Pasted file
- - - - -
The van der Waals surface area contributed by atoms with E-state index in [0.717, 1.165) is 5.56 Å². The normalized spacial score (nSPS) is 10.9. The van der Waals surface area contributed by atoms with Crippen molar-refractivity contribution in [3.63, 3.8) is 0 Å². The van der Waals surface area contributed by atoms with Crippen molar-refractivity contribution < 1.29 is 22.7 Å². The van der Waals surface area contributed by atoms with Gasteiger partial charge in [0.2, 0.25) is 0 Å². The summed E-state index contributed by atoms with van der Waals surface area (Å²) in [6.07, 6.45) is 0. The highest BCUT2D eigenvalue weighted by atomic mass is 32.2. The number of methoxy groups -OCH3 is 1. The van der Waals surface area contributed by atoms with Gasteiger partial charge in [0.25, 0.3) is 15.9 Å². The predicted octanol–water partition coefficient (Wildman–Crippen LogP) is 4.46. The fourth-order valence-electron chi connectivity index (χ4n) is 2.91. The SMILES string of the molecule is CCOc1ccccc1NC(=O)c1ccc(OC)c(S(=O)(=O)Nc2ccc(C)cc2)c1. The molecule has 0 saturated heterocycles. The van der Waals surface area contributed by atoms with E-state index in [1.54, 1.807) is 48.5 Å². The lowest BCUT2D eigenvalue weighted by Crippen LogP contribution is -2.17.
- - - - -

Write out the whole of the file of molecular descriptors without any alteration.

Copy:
The van der Waals surface area contributed by atoms with E-state index in [0.717, 1.165) is 5.56 Å². The normalized spacial score (nSPS) is 10.9. The van der Waals surface area contributed by atoms with Crippen molar-refractivity contribution in [3.63, 3.8) is 0 Å². The van der Waals surface area contributed by atoms with Crippen molar-refractivity contribution < 1.29 is 22.7 Å². The van der Waals surface area contributed by atoms with Gasteiger partial charge in [0.2, 0.25) is 0 Å². The summed E-state index contributed by atoms with van der Waals surface area (Å²) in [6.07, 6.45) is 0. The highest BCUT2D eigenvalue weighted by atomic mass is 32.2. The number of methoxy groups -OCH3 is 1. The van der Waals surface area contributed by atoms with Gasteiger partial charge in [0.25, 0.3) is 15.9 Å². The predicted octanol–water partition coefficient (Wildman–Crippen LogP) is 4.46. The fourth-order valence-electron chi connectivity index (χ4n) is 2.91. The SMILES string of the molecule is CCOc1ccccc1NC(=O)c1ccc(OC)c(S(=O)(=O)Nc2ccc(C)cc2)c1. The molecule has 0 saturated heterocycles. The van der Waals surface area contributed by atoms with E-state index in [1.54, 1.807) is 48.5 Å². The lowest BCUT2D eigenvalue weighted by Crippen LogP contribution is -2.17.